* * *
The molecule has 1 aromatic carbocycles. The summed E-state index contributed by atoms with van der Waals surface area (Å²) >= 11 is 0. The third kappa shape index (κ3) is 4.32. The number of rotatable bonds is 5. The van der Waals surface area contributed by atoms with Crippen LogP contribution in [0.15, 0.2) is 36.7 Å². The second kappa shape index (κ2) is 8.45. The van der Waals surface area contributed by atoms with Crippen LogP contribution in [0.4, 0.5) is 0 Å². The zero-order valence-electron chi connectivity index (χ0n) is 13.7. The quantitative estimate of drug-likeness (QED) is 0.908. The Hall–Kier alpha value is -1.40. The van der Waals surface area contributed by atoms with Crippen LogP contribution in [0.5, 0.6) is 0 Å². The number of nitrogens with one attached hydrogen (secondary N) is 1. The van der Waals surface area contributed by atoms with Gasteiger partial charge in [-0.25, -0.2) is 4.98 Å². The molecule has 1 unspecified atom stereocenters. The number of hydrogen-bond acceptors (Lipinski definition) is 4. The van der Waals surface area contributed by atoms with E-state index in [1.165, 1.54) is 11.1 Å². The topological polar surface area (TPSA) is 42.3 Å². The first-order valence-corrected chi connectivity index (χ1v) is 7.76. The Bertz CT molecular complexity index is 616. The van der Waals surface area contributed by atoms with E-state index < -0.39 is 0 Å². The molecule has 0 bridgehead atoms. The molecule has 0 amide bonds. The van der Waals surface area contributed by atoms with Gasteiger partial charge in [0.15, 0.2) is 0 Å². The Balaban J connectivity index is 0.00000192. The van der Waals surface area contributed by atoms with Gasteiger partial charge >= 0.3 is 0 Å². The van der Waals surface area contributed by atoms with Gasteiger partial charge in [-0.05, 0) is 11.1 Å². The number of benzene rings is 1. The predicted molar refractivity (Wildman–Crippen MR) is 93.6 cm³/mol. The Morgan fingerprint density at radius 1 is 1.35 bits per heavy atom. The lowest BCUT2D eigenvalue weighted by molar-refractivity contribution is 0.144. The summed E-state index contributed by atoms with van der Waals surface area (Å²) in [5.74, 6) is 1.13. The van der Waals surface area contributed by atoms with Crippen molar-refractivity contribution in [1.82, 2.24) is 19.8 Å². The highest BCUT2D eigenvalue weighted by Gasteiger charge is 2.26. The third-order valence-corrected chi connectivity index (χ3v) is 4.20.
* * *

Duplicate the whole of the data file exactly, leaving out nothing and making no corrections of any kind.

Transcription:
The molecule has 1 aromatic carbocycles. The summed E-state index contributed by atoms with van der Waals surface area (Å²) >= 11 is 0. The third kappa shape index (κ3) is 4.32. The number of rotatable bonds is 5. The van der Waals surface area contributed by atoms with Crippen LogP contribution in [0.15, 0.2) is 36.7 Å². The second kappa shape index (κ2) is 8.45. The van der Waals surface area contributed by atoms with Crippen LogP contribution in [0.4, 0.5) is 0 Å². The zero-order valence-electron chi connectivity index (χ0n) is 13.7. The quantitative estimate of drug-likeness (QED) is 0.908. The Hall–Kier alpha value is -1.40. The van der Waals surface area contributed by atoms with Crippen LogP contribution in [0.5, 0.6) is 0 Å². The number of nitrogens with one attached hydrogen (secondary N) is 1. The van der Waals surface area contributed by atoms with Gasteiger partial charge in [-0.25, -0.2) is 4.98 Å². The molecule has 1 unspecified atom stereocenters. The number of hydrogen-bond acceptors (Lipinski definition) is 4. The van der Waals surface area contributed by atoms with E-state index in [1.165, 1.54) is 11.1 Å². The topological polar surface area (TPSA) is 42.3 Å². The first-order valence-corrected chi connectivity index (χ1v) is 7.76. The Bertz CT molecular complexity index is 616. The van der Waals surface area contributed by atoms with E-state index < -0.39 is 0 Å². The molecule has 0 bridgehead atoms. The molecule has 0 amide bonds. The van der Waals surface area contributed by atoms with Gasteiger partial charge in [0.15, 0.2) is 0 Å². The Balaban J connectivity index is 0.00000192. The van der Waals surface area contributed by atoms with Gasteiger partial charge >= 0.3 is 0 Å². The van der Waals surface area contributed by atoms with Gasteiger partial charge in [-0.05, 0) is 11.1 Å². The number of benzene rings is 1. The predicted molar refractivity (Wildman–Crippen MR) is 93.6 cm³/mol. The Morgan fingerprint density at radius 1 is 1.35 bits per heavy atom. The lowest BCUT2D eigenvalue weighted by molar-refractivity contribution is 0.144. The summed E-state index contributed by atoms with van der Waals surface area (Å²) in [5.74, 6) is 1.13. The van der Waals surface area contributed by atoms with Crippen molar-refractivity contribution in [1.82, 2.24) is 19.8 Å². The highest BCUT2D eigenvalue weighted by Gasteiger charge is 2.26. The third-order valence-corrected chi connectivity index (χ3v) is 4.20.